In class, I will ask you questions about your readings, including the cases you have read. Your case briefs will be essential to answering these questions. This questioning approach to teaching is called the Socratic Method, the teaching style most commonly used in law schools.

 

Every day that we meet I will select several of you from the course enrollment roster to answer questions about the readings. If you are here and prepared to answer those questions, you will receive credit for participating in class discussion that day. If you are absent or unprepared, you will receive no credit that day.

 

Oral Argument and Class Participation

 

Periodically, I will ask you to act as lawyers, arguing constitutional cases before a judicial appellate panel composed of your fellow students. Lawyers will consist of teams of two to three students each. Judges will have the opportunity to question counsel before voting on the case. Lawyers will receive extra credit for participating in oral arguments; judicial questioning will contribute significantly to your participation grade.

 

Oral argument will consist of opening statements by lawyers for both sides, followed by closing arguments/rebuttals by co-counsel. Argument will focus on constitutional not factual or other legal issues in the cases.

 

You will be given advance notice of which cases we will be arguing in class, and who will be acting as lawyers and judges. This will allow counsel to prepare their arguments and judges to prepare their questions.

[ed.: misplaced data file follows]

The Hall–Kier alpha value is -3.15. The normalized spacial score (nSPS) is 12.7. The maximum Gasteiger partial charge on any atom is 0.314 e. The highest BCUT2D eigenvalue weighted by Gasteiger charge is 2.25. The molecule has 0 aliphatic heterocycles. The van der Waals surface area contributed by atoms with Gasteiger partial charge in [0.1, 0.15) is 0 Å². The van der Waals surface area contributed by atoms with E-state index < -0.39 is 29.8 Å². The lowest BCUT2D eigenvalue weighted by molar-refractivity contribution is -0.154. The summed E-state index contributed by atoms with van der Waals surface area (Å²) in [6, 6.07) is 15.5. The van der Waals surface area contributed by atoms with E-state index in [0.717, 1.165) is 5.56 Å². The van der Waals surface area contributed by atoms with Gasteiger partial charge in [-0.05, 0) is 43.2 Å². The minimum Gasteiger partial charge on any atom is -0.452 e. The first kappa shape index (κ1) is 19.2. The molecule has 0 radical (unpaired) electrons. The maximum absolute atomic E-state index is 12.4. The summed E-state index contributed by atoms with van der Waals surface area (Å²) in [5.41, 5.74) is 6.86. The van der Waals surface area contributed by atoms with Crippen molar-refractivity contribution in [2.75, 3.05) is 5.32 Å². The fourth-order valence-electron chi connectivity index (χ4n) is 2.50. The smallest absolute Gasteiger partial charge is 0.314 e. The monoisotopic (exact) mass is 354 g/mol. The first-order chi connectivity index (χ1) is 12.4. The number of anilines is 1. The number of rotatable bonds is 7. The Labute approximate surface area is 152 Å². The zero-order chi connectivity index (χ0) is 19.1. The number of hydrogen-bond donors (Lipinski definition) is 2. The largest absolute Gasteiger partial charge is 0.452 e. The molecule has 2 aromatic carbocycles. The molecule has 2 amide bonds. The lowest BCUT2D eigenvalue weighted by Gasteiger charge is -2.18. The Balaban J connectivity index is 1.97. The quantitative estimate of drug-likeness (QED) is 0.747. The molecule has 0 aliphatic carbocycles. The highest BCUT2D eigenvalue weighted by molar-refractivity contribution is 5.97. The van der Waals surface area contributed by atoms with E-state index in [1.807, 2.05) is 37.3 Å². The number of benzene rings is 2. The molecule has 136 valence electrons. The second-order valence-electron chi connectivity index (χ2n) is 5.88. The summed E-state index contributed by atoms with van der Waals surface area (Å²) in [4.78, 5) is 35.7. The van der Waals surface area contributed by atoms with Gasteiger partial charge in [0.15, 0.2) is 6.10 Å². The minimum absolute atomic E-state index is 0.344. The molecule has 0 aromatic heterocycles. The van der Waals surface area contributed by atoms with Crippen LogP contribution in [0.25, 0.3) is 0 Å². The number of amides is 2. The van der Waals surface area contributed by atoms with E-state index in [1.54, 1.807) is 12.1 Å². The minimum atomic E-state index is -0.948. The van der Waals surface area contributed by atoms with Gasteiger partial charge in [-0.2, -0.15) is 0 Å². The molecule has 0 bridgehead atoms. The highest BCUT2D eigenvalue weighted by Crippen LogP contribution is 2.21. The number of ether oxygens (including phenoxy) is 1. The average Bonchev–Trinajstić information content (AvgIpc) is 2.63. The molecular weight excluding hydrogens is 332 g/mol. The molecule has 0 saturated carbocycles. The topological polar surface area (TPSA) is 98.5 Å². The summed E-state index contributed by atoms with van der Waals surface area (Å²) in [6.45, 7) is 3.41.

Counsel and judges will use majority, concurring, and dissenting opinions in our cases to re-create the arguments and questions that occurred during oral argument before the U.S. Supreme Court. Each attorney will have 3-5 minutes to make his or her argument.

 

Serving as a Witness or Juror in NIU Law School Mock Trials

 

There may be an opportunity for you to serve as a witness or juror in mock trials that function as final exams for students of NIU law school’s courses in trial advocacy. The availability of this opportunity will depend on the needs of the law school faculty who teach these courses and on how many public law students wish to serve as witnesses or jurors.

 

I encourage all of you to serve as a witness or juror and will give you extra credit for serving and even for observing these mock trials – an opportunity that should be available to everyone.

 

Other Opportunities to Participate and/or to Receive Extra Credit

 

At various points during the semester, I may announce other opportunities to improve your class participation grade and/or to receive extra credit. These opportunities may include analyzing law related events on campus, in the community, country, or world.

 

I am open to your suggestions for additional opportunities to participate and/or to receive extra credit in the course.

 

Other Course Requirements

 

Please do not…

·       ask for extensions on turning in your midterms. Midterms will be graded down one third of a grade per day that they are late.